In order to recruit more, one must have an ideal scenario for a couple of newbies. This is something I have been thinking about here in Uruguay and I think 25 is probably still too many. I have managed to train 10 people (80% of which had no wargame background) to play GQ3 scenario of River Plate, about to graduate to Denmark Straits and I hope then Narvik (with the addition of Great Battles of WWII for the land phase).

    I would like to do a Civil War campaign based on A House Divided here, so getting the training game right is crucial to having commanders on deck. Your son will either be an indifferent V&B commander or a deserter from that sort of effort. That remains to be seen.

    Either way you have a “life win” insofar as you have any wargames to play with your son! Some dads and sons take decades to find common ground and it is special thing when or if they do. And also you might “get” something “odd” that he liked first.

    Recently I had the opportunity to share my game design ideas with a young man who wants to design computer games. He was mildly or at least politely interested, perhaps as you might be if you found a toothless, talking dinosaur. While the expats thought “Oh, games! They will have something in common.” But I could not wrap my head around his fascination with designing a game about (I think) a “renegade criminal element whose ultimate goal is establish a utopian liberal society”. But then I grew up with the titanic struggles between empires of ambiguous morality bent on industrial-scale mayhem. And I am not clear on how that is a motivator!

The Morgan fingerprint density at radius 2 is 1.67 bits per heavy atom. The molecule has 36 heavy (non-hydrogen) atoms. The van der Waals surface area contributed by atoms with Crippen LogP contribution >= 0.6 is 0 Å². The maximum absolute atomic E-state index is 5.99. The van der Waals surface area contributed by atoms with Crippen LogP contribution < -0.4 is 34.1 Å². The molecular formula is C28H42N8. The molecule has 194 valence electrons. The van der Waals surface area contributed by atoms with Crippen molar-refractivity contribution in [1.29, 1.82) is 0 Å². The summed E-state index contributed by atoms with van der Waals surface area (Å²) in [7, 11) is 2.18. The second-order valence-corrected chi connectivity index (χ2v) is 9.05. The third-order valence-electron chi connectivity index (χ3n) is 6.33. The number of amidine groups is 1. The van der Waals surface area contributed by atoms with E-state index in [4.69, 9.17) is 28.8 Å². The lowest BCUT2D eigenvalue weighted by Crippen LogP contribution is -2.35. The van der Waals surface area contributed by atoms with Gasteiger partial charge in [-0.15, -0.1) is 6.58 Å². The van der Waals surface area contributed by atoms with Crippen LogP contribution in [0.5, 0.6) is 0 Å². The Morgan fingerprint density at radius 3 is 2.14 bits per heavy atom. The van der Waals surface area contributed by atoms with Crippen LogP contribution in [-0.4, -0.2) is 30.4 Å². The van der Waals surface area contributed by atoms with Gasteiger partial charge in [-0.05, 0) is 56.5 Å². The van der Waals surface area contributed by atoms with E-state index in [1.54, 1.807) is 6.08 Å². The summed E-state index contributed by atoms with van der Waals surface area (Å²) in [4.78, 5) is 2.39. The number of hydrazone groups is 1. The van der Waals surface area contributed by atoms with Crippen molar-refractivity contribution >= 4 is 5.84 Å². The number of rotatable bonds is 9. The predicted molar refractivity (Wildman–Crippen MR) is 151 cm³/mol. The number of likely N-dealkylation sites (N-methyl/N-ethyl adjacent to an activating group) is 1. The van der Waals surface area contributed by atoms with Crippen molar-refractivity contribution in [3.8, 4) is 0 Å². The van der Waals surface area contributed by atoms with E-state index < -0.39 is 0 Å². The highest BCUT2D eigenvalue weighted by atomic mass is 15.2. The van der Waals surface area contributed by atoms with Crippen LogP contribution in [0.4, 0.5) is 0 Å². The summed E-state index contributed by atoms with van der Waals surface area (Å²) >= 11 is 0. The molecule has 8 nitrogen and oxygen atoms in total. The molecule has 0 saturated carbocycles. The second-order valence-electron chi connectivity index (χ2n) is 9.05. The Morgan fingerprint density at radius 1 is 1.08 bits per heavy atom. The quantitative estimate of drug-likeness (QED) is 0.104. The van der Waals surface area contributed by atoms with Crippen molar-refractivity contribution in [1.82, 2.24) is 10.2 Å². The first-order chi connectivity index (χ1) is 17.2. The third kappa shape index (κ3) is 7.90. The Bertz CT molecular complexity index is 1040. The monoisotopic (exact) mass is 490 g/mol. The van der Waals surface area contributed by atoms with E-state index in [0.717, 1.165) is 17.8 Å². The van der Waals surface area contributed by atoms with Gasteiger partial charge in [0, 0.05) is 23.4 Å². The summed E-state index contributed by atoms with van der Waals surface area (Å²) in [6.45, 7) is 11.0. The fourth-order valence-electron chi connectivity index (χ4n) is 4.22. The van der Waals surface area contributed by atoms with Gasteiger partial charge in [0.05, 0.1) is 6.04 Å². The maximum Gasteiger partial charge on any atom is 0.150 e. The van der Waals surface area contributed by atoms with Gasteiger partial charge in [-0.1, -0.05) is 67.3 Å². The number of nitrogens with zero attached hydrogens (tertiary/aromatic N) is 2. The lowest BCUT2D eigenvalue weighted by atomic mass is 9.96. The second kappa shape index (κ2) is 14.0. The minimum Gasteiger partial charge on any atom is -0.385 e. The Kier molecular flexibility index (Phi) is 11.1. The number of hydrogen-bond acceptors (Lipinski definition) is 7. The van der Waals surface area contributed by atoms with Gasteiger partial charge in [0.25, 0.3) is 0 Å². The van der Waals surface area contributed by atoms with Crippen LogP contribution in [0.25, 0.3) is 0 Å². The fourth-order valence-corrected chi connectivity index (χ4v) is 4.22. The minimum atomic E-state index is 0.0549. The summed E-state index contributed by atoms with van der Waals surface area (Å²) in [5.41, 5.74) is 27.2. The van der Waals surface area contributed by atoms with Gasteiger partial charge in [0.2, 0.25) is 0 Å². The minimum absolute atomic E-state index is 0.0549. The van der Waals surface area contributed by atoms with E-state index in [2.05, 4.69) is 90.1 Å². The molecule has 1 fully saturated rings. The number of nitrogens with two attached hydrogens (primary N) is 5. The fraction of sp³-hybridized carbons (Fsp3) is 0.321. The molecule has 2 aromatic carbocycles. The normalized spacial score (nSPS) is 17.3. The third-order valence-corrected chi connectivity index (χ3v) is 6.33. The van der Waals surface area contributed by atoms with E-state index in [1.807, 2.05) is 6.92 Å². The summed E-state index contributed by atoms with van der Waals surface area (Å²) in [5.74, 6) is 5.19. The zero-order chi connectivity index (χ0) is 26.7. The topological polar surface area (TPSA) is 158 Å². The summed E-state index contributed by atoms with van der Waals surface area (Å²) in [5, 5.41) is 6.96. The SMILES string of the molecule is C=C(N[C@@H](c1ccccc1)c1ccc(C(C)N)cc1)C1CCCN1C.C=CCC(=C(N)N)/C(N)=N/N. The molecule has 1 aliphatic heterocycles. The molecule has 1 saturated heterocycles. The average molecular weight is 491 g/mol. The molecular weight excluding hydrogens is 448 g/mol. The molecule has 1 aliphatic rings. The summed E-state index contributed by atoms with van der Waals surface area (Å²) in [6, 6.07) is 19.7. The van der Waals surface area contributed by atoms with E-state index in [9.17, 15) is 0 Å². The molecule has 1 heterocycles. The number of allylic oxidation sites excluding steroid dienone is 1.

Perhaps your son’s lack of interest is that he does connect with the overarching theme–and so the story could be tweaked. After being slavishly into historical scenarios for 35 years, I am beginning to see the benefit to a parallel universe where at least the names have been changed to protect the unpredictability.